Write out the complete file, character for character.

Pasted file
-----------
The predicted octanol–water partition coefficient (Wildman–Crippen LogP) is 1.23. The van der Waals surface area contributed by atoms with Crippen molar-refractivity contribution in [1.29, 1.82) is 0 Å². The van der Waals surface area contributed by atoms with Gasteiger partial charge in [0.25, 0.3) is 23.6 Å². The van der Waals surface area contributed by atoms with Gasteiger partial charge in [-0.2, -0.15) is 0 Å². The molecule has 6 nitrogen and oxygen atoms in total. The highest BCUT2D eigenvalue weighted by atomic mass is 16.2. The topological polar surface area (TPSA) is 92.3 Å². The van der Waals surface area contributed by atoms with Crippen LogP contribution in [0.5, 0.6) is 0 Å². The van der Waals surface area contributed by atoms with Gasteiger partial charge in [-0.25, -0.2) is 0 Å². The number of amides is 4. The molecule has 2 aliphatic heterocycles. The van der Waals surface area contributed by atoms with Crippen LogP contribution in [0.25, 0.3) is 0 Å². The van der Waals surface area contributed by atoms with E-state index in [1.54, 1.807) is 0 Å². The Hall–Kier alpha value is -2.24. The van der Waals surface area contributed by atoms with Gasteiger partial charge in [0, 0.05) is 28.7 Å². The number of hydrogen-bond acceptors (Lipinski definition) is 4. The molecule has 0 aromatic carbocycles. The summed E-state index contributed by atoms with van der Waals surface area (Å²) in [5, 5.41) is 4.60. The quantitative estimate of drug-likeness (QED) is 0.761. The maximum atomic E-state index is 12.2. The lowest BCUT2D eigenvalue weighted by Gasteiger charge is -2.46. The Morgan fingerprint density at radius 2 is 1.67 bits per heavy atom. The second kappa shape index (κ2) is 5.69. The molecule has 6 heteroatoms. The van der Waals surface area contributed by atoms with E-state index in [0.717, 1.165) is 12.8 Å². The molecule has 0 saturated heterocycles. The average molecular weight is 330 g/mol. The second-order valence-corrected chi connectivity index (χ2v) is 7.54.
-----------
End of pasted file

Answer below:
The predicted octanol–water partition coefficient (Wildman–Crippen LogP) is 1.23. The van der Waals surface area contributed by atoms with Crippen molar-refractivity contribution in [1.29, 1.82) is 0 Å². The van der Waals surface area contributed by atoms with Gasteiger partial charge in [0.25, 0.3) is 23.6 Å². The van der Waals surface area contributed by atoms with Gasteiger partial charge in [-0.2, -0.15) is 0 Å². The molecule has 6 nitrogen and oxygen atoms in total. The highest BCUT2D eigenvalue weighted by atomic mass is 16.2. The topological polar surface area (TPSA) is 92.3 Å². The van der Waals surface area contributed by atoms with Crippen LogP contribution in [0.5, 0.6) is 0 Å². The van der Waals surface area contributed by atoms with Gasteiger partial charge in [-0.25, -0.2) is 0 Å². The number of amides is 4. The molecule has 2 aliphatic heterocycles. The van der Waals surface area contributed by atoms with Crippen LogP contribution in [0.25, 0.3) is 0 Å². The van der Waals surface area contributed by atoms with E-state index in [1.54, 1.807) is 0 Å². The Hall–Kier alpha value is -2.24. The van der Waals surface area contributed by atoms with Gasteiger partial charge in [0, 0.05) is 28.7 Å². The number of hydrogen-bond acceptors (Lipinski definition) is 4. The molecule has 0 aromatic carbocycles. The summed E-state index contributed by atoms with van der Waals surface area (Å²) in [5, 5.41) is 4.60. The quantitative estimate of drug-likeness (QED) is 0.761. The maximum atomic E-state index is 12.2. The lowest BCUT2D eigenvalue weighted by Gasteiger charge is -2.46. The Morgan fingerprint density at radius 2 is 1.67 bits per heavy atom. The second kappa shape index (κ2) is 5.69. The molecule has 6 heteroatoms. The van der Waals surface area contributed by atoms with E-state index in [0.717, 1.165) is 12.8 Å². The molecule has 0 saturated heterocycles. The average molecular weight is 330 g/mol. The second-order valence-corrected chi connectivity index (χ2v) is 7.54.